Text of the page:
Cornell University wind energy scientists have released a new wind atlas from around the world – a digital compendium of documented extreme wind speeds for all parts of the world – to help engineers select turbines in any region and accelerate sustainable energy development.
This wind atlas is the first publicly available, uniform and geospatially explicit (location-related data set) description of extreme wind speed, according to a study published in the January 25, 2021 study, A Global Assessment of Extreme Wind Speeds for Wind Energy Applications. . , in Energy of Nature.
“Increasing the profitability of the wind energy industry allows access to this newly released digital atlas in extreme wind conditions where wind turbines will operate in locations around the world,” said professor Sara C. Pryor. Earth and Atmospheric Sciences, author of the article by Rebecca J. Barthelmie, Sibley Professor of Mechanical and Aerospace Engineering. Both are fellows at the Cornell Atkinson Center for Sustainability.
“This type of information will ensure the proper selection of wind turbines for specific deployments,” Pryor said, “and will help ensure efficient and reliable generation of electricity from these turbines.”
Knowing the extreme wind speed is key to cost efficiency for turbine design, proper turbine selection, and structural integrity at any site, the researchers said. Previously, in many places, extreme wind load calculations of projects were uncertain due to the limited measures taken on site.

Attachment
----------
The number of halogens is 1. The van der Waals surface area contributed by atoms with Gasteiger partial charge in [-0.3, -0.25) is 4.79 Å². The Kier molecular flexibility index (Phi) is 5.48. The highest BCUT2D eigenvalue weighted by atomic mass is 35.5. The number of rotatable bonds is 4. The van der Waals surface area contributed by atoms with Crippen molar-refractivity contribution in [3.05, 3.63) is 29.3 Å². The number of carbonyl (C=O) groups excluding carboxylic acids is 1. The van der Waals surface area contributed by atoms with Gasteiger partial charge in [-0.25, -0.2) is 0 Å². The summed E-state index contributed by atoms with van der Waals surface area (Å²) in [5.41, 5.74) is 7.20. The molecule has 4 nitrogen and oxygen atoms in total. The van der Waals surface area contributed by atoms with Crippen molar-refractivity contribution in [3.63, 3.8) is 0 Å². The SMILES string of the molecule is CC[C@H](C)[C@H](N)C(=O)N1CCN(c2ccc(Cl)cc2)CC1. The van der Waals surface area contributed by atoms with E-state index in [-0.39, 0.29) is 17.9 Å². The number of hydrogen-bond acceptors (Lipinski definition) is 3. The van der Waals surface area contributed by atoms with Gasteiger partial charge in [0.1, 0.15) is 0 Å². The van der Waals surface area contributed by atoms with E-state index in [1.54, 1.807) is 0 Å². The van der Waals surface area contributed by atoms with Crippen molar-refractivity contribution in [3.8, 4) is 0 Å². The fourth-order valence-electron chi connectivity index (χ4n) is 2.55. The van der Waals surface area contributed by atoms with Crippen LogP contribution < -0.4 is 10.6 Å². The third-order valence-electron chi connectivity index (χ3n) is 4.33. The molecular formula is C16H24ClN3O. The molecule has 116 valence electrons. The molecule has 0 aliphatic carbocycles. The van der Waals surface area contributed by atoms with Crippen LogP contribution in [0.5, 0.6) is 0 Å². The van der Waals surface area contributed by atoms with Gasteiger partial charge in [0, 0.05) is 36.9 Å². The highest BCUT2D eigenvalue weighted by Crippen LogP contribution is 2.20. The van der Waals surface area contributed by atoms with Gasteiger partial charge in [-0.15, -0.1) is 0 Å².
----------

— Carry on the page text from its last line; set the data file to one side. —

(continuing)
At the end of 2019, the installed global wind turbine had more than 651 gigawatts (GW), according to the paper, thanks to the recently built 60 GW – almost 90% of which was put on the ground. “Thus, wind now generates more than 1,700 terawatt hours per year or about 7.5% of the world’s electricity supply,” Pryor said.
Barthelmie and Pryor report that the United States has 17% of the current installed capacity of wind energy, while Europe (31%) and China (36%) have more.
Pryor said there are currently wind turbines that generate carbon-free electricity in more than 90 countries.
The development of the research product was driven by the needs of the wind energy industry, Barthelmi said. Quantifying extreme winds can also be useful in civil engineering applications and in the analysis of the structural reliability of high-rise buildings and transportation systems — including long-distance bridges — as well as in the generation and distribution of electricity.
Pryor said: “Further expansion of the profitability of the wind energy industry will allow access to this newly released digital atlas.”
Reference: Sara A C. Pryor and Rebecca J. Barthelmie, January 25, 2021, “Global Assessment of Extreme Wind Wind Speeds”. Energy of Nature.
DOI: 10.1038 / s41560-020-00773-7
Funding for this research was provided by the U.S. Department of Energy (DE-SC0016438 and DE-SC0016605) and was conducted on the National Science Foundation’s Extreme Science and Engineering Discovery Environment (XSEDE) computational resources (award: TG-ATM170024).